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Getting My Voice

Throwback – Miles and years cannot lessen the bond Ken Sparks (left) and Stan Cotten (right) formed on the banks of Mossy Creek.


by Stan Cotten — Voice of the Demon Deacons

(Ed. Note: This piece first appeared in the Nov./ Dec. 2014 issue of Gold Rush, the magazine of Wake Forest Athletics. It is used here with permission.)

I hope you’ll indulge me some personal space with these next few paragraphs.

I’m the “Voice of the Demon Deacons” because I was once the “Voice of the Eagles.” And I owe a great deal of not only where I am but who I am to Coach Ken Sparks – who is so comfortable in his own skin that, despite countless opportunities to “move up” in the coaching ranks, he has remained the head football coach at Carson-Newman University for 35 years. A man of great conviction and greater faith, Sparks felt called to a place referred to as “Mossy Creek.”

Called to coach. Called to teach. Called to have influence over young men and, really, anyone else who would listen.

I have no idea how many wins Sparks and his C-N teams will have won by the time you read this. But as I write this column (Sunday, October 26) the Eagles and Sparks won their 324th game together yesterday which put Sparks fifth, and one ahead of Paul “Bear” Bryant, on college football’s all-time win list.

What will never be able to be counted, though, is the number of people Sparks will have influenced in his lifetime.

Ken Sparks followed the late Bill Clabo (yes, a relative of former Deacon offensive lineman and NFL veteran Tyson Clabo) as the head football coach at Farragut High School just outside of Knoxville, Tennessee. I was his first quarterback, and we immediately took to one another. A quarterback and his coach typically have a special bond. But the link that began in the late 1970’s continues today. Coach stood up with me at my wedding. He has mentored me for four decades.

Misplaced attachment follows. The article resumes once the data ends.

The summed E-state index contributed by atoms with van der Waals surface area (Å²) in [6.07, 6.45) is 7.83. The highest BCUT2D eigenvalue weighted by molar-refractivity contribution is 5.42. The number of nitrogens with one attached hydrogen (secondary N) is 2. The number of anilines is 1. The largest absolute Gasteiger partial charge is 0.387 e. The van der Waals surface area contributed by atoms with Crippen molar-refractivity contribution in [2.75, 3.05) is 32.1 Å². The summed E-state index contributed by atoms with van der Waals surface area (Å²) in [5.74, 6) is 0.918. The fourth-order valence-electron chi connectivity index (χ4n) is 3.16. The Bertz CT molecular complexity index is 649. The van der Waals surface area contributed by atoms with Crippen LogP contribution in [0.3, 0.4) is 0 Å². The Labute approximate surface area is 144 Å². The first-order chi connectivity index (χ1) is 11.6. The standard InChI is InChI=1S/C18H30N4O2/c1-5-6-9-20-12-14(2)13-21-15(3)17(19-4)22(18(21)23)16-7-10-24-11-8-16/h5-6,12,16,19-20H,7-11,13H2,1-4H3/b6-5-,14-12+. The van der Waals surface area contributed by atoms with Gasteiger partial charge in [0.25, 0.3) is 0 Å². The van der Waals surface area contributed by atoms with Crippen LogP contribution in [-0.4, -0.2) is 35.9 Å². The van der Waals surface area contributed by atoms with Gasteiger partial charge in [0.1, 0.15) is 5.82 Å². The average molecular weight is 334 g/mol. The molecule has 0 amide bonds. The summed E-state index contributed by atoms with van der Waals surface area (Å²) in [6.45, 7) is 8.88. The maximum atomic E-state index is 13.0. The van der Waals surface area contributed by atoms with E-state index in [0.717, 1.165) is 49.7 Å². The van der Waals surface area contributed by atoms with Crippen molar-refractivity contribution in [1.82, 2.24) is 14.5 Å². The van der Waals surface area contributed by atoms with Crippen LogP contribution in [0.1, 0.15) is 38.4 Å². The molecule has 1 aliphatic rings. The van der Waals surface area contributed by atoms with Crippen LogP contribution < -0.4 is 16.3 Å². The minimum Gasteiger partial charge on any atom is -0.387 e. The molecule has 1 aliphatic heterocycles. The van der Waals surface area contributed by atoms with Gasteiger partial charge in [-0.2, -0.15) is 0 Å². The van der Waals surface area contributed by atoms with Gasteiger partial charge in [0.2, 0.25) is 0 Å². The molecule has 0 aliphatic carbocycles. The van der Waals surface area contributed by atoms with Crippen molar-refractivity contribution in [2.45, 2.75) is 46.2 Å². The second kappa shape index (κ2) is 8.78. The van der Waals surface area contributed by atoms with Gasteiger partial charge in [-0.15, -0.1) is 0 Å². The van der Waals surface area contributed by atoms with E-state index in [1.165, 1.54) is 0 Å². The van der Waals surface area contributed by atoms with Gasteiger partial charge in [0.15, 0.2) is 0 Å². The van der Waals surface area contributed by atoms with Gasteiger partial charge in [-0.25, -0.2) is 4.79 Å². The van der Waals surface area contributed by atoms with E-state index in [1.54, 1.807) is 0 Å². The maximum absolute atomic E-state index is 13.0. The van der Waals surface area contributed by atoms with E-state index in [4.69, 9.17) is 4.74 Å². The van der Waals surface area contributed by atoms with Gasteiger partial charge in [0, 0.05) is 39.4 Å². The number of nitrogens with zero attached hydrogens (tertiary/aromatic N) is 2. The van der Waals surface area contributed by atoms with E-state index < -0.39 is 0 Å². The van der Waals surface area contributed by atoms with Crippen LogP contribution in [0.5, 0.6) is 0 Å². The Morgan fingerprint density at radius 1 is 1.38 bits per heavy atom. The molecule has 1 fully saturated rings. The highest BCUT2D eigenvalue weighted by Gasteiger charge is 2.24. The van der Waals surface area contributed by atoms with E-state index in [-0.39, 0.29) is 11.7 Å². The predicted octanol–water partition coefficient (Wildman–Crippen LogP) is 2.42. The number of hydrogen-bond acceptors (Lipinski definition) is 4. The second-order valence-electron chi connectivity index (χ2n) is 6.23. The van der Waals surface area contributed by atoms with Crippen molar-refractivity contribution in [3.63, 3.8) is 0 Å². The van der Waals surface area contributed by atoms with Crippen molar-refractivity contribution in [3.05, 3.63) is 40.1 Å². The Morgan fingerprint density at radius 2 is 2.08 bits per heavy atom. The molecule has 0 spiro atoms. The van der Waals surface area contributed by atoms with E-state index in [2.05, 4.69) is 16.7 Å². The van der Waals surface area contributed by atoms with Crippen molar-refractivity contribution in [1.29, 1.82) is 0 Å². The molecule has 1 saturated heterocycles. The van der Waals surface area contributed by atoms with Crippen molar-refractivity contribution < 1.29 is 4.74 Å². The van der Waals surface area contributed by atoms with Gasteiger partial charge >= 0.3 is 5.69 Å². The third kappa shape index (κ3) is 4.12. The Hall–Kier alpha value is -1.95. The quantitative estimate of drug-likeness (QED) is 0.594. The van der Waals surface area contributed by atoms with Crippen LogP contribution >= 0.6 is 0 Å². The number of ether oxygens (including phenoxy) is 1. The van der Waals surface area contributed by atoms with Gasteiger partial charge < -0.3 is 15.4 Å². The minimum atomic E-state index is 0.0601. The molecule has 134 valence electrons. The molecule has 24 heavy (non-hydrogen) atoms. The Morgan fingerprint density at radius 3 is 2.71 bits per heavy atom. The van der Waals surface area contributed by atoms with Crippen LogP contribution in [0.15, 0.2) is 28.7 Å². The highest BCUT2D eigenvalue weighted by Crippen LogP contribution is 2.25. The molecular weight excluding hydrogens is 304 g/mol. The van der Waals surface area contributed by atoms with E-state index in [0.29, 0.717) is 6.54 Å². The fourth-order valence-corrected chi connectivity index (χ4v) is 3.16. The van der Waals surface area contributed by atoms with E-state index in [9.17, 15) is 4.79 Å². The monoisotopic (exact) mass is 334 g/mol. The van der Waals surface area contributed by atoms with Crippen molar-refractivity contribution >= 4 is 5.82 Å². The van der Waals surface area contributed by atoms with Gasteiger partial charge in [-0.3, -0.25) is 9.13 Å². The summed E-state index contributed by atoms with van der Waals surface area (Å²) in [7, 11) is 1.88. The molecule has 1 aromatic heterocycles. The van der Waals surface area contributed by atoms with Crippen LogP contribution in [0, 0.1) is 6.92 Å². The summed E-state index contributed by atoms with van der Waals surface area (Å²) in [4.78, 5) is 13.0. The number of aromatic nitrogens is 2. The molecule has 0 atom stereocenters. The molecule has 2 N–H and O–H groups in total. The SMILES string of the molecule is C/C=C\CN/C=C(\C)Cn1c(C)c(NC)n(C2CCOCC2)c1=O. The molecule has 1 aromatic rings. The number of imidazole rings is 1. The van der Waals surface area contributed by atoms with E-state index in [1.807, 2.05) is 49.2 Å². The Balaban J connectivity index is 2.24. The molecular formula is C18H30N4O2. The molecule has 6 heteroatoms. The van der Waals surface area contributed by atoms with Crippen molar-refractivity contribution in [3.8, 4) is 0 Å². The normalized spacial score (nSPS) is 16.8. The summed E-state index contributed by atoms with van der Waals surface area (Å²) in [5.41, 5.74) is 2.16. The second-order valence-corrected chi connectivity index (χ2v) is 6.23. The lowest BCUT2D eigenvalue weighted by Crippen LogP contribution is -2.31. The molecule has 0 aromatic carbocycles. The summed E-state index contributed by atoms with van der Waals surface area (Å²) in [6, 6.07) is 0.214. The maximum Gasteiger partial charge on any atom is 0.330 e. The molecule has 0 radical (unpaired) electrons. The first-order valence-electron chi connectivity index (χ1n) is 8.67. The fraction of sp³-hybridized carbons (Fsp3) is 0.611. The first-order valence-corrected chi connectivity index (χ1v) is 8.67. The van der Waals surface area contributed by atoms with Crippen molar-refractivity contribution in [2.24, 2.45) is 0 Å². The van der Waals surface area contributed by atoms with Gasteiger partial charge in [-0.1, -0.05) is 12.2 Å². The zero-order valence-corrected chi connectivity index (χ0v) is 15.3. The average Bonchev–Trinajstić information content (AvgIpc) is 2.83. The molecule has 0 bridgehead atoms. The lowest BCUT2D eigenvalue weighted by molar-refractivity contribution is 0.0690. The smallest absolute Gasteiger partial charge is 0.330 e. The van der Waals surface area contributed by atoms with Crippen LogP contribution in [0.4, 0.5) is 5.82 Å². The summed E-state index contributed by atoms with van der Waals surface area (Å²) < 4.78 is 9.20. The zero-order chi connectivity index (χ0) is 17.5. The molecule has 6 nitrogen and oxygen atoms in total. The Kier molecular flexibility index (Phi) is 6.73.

I love him. I definitely owe him. Ken is coaching through his second season while being treated for and battling cancer.

While I was finishing my freshman year at Tennessee and working part-time at a Knoxville radio station that anchored the Vol Network, Sparks was named as the C-N head coach. He asked me to come broadcast his games, and I jumped at what I thought would be a great opportunity. I called Carson-Newman football and basketball games for twelve years.

That time at Carson-Newman changed my life. At an age much younger than most I was able to begin a career that I still enjoy and cherish today – 35 years later. Only because of the experience I gained in Jefferson City, Tennessee, at C-N, was I able to meet a man named Bill Crouch, at the time the Vice President of Development at C-N and a proud Wake Forest graduate. Through Bill Crouch and a few others I was able to meet Ben Sutton and Charlie Patterson at Wake Forest before moving on to Marshall University in 1992. In 1996, Ben and Ron Wellman gave me the opportunity to come to Wake Forest.

Another life-changer. We’ve raised our two daughters here. Gone to the Orange Bowl and the NCAA Tournament. Constructed a house. Built a life.

And for me, all because of Ken Sparks.

By the time you read this I will have been back to “Mossy Creek” during Wake’s second open date to visit my friend Ken – to see him coach one more time, for me perhaps the last time. There won’t be any tears. There will be a time for that. There will be lots of bear hugs and laughter. And nostalgia for a place where my soul still has deep roots.

And there will be good football, that’s for sure.

I will have left and returned home a better man. Coach will leave me with a nugget or two that will help me deepen my faith, be a better father or husband or neighbor. He’s always been intentional with me in that way. While I played for him and worked for and with him he demanded a lot. But he gave so much more. And he will give until he gives out. That’s who he is, who he has been called to be.

Thank you, Ken. I’m the “Voice of the Demon Deacons.” I owe you one.

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